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MicroEnergy Product Service Systems

PhD project by Noara Kebir, Candidate of the Postgraduate Research Program Microenergy Systems more to: MicroEnergy Product Service Systems

Direct Current – The Enduring Path towards Critical Mass

Florian Weiß: The global South has a special interest in the advantages offered by DC-based infrastructure. Systems with lower specs (e.g. lower loads and power levels) are especially prone to conversion losses, that inevitably occur in AC based networks. This opportunity to increase system efficiency benefits from the fact that many crucial elements of electricity infrastructure suitable for the global south as solar panels and batteries inherently have DC-inputs and -outputs, being served best with DC grids. more to: Direct Current – The Enduring Path towards Critical Mass

Distributed Generation Landscape in Pakistan: Challenges and Possible Solutions

Naila Saleh, Paul Upham: Decentralized renewable energy configurations supported by technological breakthroughs has unleashed myriad benefits for developing countries— not only offering ‘irresistible’ alternative to end-users frustrated with unreliable supply of energy but also an optimal opportunity for the relevant public authorities to reduce the losses in the energy sector as well as decades of terrible impacts of climate change. more to: Distributed Generation Landscape in Pakistan: Challenges and Possible Solutions

Examining the Level of Public Participation in the Development of East Africas's Off-grid Energy Sector

This research develops a novel, integrated approach for rural development in sub-Saharan Africa through paving ways for sustainable energy uptake. The study examines top-down approaches as they affect the progression of off-grid energy uptake in Ugandan rural communities. Drawing from the literature on foreign involvement in the African energy industry, and the growth in energy financing in general, the study analyses the delivery models employed in disseminating energy programs and the degree to which this has translated into the uptake of off-grid solar technologies. The study further investigates how well these approaches engage the rural communities, the different participation mechanisms, and the level of end-user understanding of energy purchases and services. more to: Examining the Level of Public Participation in the Development of East Africas's Off-grid Energy Sector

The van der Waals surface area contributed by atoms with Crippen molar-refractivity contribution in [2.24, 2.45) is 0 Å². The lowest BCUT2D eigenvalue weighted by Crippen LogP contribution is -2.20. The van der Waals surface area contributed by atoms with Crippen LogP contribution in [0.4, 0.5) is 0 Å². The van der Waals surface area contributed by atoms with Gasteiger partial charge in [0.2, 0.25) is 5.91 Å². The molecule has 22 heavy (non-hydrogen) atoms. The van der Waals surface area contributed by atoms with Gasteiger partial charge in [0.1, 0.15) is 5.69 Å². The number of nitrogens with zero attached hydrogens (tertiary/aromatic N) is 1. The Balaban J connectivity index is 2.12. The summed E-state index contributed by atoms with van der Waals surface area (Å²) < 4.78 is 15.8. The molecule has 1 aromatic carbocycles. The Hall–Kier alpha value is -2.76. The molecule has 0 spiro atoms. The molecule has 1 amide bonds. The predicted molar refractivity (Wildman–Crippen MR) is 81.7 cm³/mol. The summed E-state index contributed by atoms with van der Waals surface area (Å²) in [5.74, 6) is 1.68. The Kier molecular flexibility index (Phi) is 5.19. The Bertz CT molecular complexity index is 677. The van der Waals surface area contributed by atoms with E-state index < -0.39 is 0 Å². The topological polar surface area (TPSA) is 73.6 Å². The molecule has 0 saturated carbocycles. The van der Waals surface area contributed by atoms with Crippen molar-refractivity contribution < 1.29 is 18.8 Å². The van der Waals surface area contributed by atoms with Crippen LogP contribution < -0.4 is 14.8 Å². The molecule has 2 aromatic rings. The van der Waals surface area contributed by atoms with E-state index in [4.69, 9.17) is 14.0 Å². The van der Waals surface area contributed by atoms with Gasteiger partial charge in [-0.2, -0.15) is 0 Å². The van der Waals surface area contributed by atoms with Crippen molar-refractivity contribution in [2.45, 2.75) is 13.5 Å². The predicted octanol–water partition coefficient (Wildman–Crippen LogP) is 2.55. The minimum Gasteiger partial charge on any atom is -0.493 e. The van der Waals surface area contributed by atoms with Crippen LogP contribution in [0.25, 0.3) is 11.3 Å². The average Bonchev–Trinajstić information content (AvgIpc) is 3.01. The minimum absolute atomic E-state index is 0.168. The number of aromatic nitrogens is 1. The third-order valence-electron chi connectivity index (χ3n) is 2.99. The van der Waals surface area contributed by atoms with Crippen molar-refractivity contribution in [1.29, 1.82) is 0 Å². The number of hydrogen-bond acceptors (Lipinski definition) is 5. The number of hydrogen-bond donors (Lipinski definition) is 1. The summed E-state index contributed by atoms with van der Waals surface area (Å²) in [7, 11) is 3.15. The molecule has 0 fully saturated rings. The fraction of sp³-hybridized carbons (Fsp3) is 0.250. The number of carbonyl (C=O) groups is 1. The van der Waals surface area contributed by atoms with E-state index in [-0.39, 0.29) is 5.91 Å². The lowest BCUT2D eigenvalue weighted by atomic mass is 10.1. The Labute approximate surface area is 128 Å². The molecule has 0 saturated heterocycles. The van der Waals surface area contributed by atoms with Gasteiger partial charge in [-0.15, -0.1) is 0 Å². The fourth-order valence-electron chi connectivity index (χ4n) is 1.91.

Hydrogen Minigrids

Nikolas Schöne: Electricity is seen as sine qua non for any economic, cultural and social development, or human development as a collective term. Strategies and blueprints of countries facing forced action to achieve universal access to electricity by 2030 – as stated by number 7 of the United Nations Sustainable Development Goals (SDG 7) – propose deployment of minigrids, which, inter alia, convince by their high quality of supply and potential compatibility with the national grid in future. more to: Hydrogen Minigrids

Swarm Economy - Developing a Network Economy within a Bottom-Up Renewable Electricity Infrastructure

Raluca Dumitrescu, Sebastian Groh: Universal access to sustainable, reliable and affordable energy is necessary to achieve inclusive socioeconomic development and climate friendly economic development. Swarm electrification proposes a paradigm shift within the spectrum of bottom-up electrification approaches, as it manages to take into account the crucial third agent, in whose name development is carried out:.... more to: Swarm Economy - Developing a Network Economy within a Bottom-Up Renewable Electricity Infrastructure

The Organization of Rural Electrification

Georg Heinemann, Christian von Hirschhausen: Innovative financing and delivery models in combination with decentralised energy systems have significantly improved the electrification of rural regions in recent years. In Bangladesh, more than four million Solar Home Systems (SHS) have been installed with the help of a top-down government-financing programme (“the IDCOL-approach”). more to: The Organization of Rural Electrification

Transforming the Backup Generator Electrification Paradigm in Nigeria

The research project focuses on designing bottom-up electrification pathways for marginalised communities in Nigeria for a sustainable energy transition. It attempts to evaluate the causality in the high proliferation of fossil-based backup generators, the effect of the unreliable grid on both households and MSMEs and introduces an interdisciplinary dimension to the creation of local energy markets through swarm grids and peer to peer networks. more to: Transforming the Backup Generator Electrification Paradigm in Nigeria

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